My daily commutes to college were on the Broad Street subway whose southern-most station was a four block walk from my home in South Philadelphia. My route took me to the subway’s northern end, about ten miles away. There I’d take a bus to Temple University’s freshman campus that in 1947 consisted of several hastily re-assembled World War II military barracks. The buildings were connected by lattice-board walkways traversing the mud and the puddles. I wasn’t able to read on this long, boring ride because it made me queasy to do so. Boredom spawned day-dreaming. In a sense I was never bored again.
I dreamed my way through four years of college. I dreamed through two years of service in the Air Force, at Fairchild Air Force Base in Spokane, Washington. I was a clerk-typist in the Headquarters squadron, a clerk-typist who couldn’t type very well. My first sergeant, a genial man, made me a messenger. I delivered special orders and other documents on my bicycle to distant locations on our vast airfield. Built for heavy bombers, the runways were three miles long. I could see forested mountains in the distance. Sleek jet planes from the adjacent fighter base came roaring overhead, low enough occasionally to rattle windows and to freeze me in awe.
I was discharged on a Tuesday, I got home on Thursday and I entered law school on Monday. I hated it, and day dreaming didn’t quite hack it there. I flunked out. The dean invited me to repeat the year but I said no thanks. At mid-semester I had seen a flyer posted on the school’s bulletin board. It advertised a language school, L’Universita per Stranieri, in Perugia, Italy. My approach to higher education may seem to have been cavalier; after all my family was poor. However I had attended undergraduate school on a four-year academic scholarship. Then the GI Bill, the law by which the United States government rewarded its military veterans, paid for the year at law school. Now Europe beckoned. I booked passage to Italy on the MS Roma:
We departed in a snowy springtime blow
And were battered by heavy angry seas.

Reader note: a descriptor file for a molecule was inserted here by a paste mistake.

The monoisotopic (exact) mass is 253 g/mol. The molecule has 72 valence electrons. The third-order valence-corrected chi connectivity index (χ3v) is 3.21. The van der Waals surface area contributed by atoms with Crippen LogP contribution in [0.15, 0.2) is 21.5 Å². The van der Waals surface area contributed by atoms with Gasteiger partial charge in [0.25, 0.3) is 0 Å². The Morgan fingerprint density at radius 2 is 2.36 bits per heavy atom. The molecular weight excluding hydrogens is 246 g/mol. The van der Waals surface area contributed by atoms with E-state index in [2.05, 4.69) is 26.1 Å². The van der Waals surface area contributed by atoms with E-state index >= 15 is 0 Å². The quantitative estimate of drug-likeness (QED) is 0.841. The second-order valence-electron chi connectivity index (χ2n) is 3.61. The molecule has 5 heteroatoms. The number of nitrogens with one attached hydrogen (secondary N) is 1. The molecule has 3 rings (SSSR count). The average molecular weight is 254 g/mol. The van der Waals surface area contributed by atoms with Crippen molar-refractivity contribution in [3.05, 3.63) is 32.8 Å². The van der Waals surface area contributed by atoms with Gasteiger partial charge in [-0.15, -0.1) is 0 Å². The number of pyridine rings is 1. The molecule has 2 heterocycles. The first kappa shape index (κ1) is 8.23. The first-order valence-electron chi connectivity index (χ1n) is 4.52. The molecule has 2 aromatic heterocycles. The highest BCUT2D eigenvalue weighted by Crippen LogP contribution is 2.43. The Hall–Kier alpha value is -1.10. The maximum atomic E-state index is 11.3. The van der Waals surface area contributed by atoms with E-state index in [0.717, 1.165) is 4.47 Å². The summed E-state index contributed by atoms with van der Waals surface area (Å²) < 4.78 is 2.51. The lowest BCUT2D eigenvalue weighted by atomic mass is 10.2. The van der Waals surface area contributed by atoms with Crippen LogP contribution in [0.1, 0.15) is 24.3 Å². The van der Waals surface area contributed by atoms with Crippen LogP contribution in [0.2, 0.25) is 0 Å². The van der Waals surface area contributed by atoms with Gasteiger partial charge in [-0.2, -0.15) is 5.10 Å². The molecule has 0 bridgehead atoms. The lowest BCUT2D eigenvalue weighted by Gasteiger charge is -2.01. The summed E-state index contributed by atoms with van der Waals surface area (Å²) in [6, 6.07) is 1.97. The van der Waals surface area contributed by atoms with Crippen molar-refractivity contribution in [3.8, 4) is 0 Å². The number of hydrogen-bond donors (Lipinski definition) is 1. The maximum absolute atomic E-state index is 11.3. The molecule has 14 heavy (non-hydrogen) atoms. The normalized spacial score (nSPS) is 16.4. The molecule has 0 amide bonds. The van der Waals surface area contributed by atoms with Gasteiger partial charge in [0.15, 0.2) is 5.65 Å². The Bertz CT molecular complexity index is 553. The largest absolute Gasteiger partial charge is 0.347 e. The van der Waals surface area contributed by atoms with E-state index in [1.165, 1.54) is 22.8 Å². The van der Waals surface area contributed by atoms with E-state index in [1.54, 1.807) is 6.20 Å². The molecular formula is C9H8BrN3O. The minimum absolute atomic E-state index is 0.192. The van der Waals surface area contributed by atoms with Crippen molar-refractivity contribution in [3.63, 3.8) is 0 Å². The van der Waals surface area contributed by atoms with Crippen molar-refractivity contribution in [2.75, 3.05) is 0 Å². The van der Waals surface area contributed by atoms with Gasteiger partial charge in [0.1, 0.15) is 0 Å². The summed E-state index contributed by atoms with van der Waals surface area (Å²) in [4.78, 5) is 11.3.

Casualties were light: a broken arm, not mine,
Glassware, china, some ill-digested meals
All forgotten when the Azores hove in view
Glistening, a floating forest wrapped in rain
Accessible only to lighters
Which danced out to meet our swaying ship
And madly bobbing, collected cargo.
Ragged seamen performed routinely
Miracles arcane to us who lined the rail
Hand and eye evoking skills inherent
To heroes on Homer’s wine-dark sea.
In Genoa I bought a train ticket to Perugia which required a change of trains in Florence. A tall attractive woman joined our cluster of passengers waiting on the platform for the Perugia train. She carried three or four small bags. I offered to help and we sat in the same compartment on the train. She was German but she spoke excellent English. She worked for a German export company which was sending her to Perugia to learn Italian. Her name was Saskia.
Saskia and I met every morning before class in the University coffee bar. One evening we went to a movie in the University’s little theater. She was about forty-five years old, with hazel eyes, delicate fair skin and Titian hair. Below her lower eyelids the skin was mottled by faint blue veins. She had been a dancer, a showgirl in Berlin nightclubs before and during World War II. When I had led her to our seats in the movie theater I briefly held her upper arm. Her flesh was firm. Two weeks into my European dream, I had already met an interesting older woman.
I had to leave Perugia temporarily in order to meet the ship in Palermo that was bringing my parents back to Sicily after forty-four years. Then I accompanied them to the natal village where they would remain for a two months visit. To their chagrin, I left Sicily after two weeks to return to Perugia. In my absence twenty Somali students had arrived there.
They had come to the university for a month’s orientation before fanning out to other universities in Italy to attain professional degrees. They held Italian government scholarships, granted to them in reparation for Italy’s having invaded and occupied Somalia. They were tall and slender, lively youths who spoke excellent Italian. Italian had been the native language within colonial Somalia’s nascent middle class. They had discovered Saskia. They pre-empted her, frolicking around her like a pack of playful greyhounds. And she reveled amid their youthful exuberance: total immersion. It was a uniquely exotic Italian experience that she could savor forever.
I rejoined the real world which included my desire to learn Italian. It was a nice world, I might add: 1950s Italy on the GI Bill.